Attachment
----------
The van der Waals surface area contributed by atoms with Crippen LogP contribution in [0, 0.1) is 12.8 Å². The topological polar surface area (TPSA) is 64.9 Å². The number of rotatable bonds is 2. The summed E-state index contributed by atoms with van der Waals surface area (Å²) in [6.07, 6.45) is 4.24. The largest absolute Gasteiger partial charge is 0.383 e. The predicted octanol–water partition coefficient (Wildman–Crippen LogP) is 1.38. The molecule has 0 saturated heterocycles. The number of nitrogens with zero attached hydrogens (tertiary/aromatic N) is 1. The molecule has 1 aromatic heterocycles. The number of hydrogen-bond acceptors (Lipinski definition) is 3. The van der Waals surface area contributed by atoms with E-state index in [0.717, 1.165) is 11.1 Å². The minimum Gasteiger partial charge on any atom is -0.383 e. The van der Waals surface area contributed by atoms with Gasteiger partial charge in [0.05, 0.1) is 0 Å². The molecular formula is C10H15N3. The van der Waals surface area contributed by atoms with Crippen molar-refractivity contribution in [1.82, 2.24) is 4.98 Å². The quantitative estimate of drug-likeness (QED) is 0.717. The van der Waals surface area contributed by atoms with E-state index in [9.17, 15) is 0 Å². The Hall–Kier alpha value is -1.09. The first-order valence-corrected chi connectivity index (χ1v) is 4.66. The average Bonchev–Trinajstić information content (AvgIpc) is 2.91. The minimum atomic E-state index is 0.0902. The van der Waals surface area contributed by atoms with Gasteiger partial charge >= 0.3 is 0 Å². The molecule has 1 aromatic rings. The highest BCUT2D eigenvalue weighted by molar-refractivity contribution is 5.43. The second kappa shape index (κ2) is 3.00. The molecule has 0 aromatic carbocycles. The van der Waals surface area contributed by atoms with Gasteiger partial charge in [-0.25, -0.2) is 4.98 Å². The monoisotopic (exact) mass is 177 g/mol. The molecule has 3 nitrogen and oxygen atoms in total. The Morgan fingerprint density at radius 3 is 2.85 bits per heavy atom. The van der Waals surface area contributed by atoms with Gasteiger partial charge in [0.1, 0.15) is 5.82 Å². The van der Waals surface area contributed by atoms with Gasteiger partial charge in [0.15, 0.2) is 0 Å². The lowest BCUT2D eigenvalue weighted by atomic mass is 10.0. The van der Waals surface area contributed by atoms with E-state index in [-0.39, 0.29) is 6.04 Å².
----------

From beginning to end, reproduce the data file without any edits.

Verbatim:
The van der Waals surface area contributed by atoms with Crippen LogP contribution in [0, 0.1) is 12.8 Å². The topological polar surface area (TPSA) is 64.9 Å². The number of rotatable bonds is 2. The summed E-state index contributed by atoms with van der Waals surface area (Å²) in [6.07, 6.45) is 4.24. The largest absolute Gasteiger partial charge is 0.383 e. The predicted octanol–water partition coefficient (Wildman–Crippen LogP) is 1.38. The molecule has 0 saturated heterocycles. The number of nitrogens with zero attached hydrogens (tertiary/aromatic N) is 1. The molecule has 1 aromatic heterocycles. The number of hydrogen-bond acceptors (Lipinski definition) is 3. The van der Waals surface area contributed by atoms with E-state index in [0.717, 1.165) is 11.1 Å². The minimum Gasteiger partial charge on any atom is -0.383 e. The van der Waals surface area contributed by atoms with Gasteiger partial charge in [0.05, 0.1) is 0 Å². The molecular formula is C10H15N3. The van der Waals surface area contributed by atoms with Crippen molar-refractivity contribution in [1.82, 2.24) is 4.98 Å². The quantitative estimate of drug-likeness (QED) is 0.717. The van der Waals surface area contributed by atoms with E-state index in [9.17, 15) is 0 Å². The Hall–Kier alpha value is -1.09. The first-order valence-corrected chi connectivity index (χ1v) is 4.66. The average Bonchev–Trinajstić information content (AvgIpc) is 2.91. The minimum atomic E-state index is 0.0902. The van der Waals surface area contributed by atoms with Gasteiger partial charge >= 0.3 is 0 Å². The molecule has 1 aromatic rings. The highest BCUT2D eigenvalue weighted by molar-refractivity contribution is 5.43. The second kappa shape index (κ2) is 3.00. The molecule has 0 aromatic carbocycles. The van der Waals surface area contributed by atoms with Gasteiger partial charge in [-0.25, -0.2) is 4.98 Å². The monoisotopic (exact) mass is 177 g/mol. The molecule has 3 nitrogen and oxygen atoms in total. The Morgan fingerprint density at radius 3 is 2.85 bits per heavy atom. The van der Waals surface area contributed by atoms with Gasteiger partial charge in [0.1, 0.15) is 5.82 Å². The van der Waals surface area contributed by atoms with Gasteiger partial charge in [0.15, 0.2) is 0 Å². The lowest BCUT2D eigenvalue weighted by atomic mass is 10.0. The van der Waals surface area contributed by atoms with E-state index in [-0.39, 0.29) is 6.04 Å².